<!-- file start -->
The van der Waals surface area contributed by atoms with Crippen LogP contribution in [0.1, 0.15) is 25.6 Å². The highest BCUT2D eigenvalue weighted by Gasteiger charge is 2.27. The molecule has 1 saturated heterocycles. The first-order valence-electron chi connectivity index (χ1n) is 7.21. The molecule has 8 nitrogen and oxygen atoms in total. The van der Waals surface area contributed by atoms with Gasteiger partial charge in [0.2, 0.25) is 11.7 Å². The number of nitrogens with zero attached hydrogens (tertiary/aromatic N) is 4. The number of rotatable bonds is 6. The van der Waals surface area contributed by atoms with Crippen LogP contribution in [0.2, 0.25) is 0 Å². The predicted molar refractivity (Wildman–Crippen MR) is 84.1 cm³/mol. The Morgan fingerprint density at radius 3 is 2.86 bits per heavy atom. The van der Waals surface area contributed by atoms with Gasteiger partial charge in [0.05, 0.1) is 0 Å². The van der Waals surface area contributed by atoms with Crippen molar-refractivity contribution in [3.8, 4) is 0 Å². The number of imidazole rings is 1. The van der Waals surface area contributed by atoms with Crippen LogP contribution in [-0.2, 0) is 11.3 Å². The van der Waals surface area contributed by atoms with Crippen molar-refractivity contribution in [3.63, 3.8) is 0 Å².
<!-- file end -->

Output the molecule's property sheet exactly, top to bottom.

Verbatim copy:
The van der Waals surface area contributed by atoms with Crippen LogP contribution in [0.1, 0.15) is 25.6 Å². The highest BCUT2D eigenvalue weighted by Gasteiger charge is 2.27. The molecule has 1 saturated heterocycles. The first-order valence-electron chi connectivity index (χ1n) is 7.21. The molecule has 8 nitrogen and oxygen atoms in total. The van der Waals surface area contributed by atoms with Gasteiger partial charge in [0.2, 0.25) is 11.7 Å². The number of nitrogens with zero attached hydrogens (tertiary/aromatic N) is 4. The number of rotatable bonds is 6. The van der Waals surface area contributed by atoms with Crippen LogP contribution in [0.2, 0.25) is 0 Å². The predicted molar refractivity (Wildman–Crippen MR) is 84.1 cm³/mol. The Morgan fingerprint density at radius 3 is 2.86 bits per heavy atom. The van der Waals surface area contributed by atoms with Gasteiger partial charge in [0.05, 0.1) is 0 Å². The van der Waals surface area contributed by atoms with Crippen molar-refractivity contribution in [3.8, 4) is 0 Å². The number of imidazole rings is 1. The van der Waals surface area contributed by atoms with Crippen LogP contribution in [-0.2, 0) is 11.3 Å². The van der Waals surface area contributed by atoms with Crippen molar-refractivity contribution in [3.63, 3.8) is 0 Å².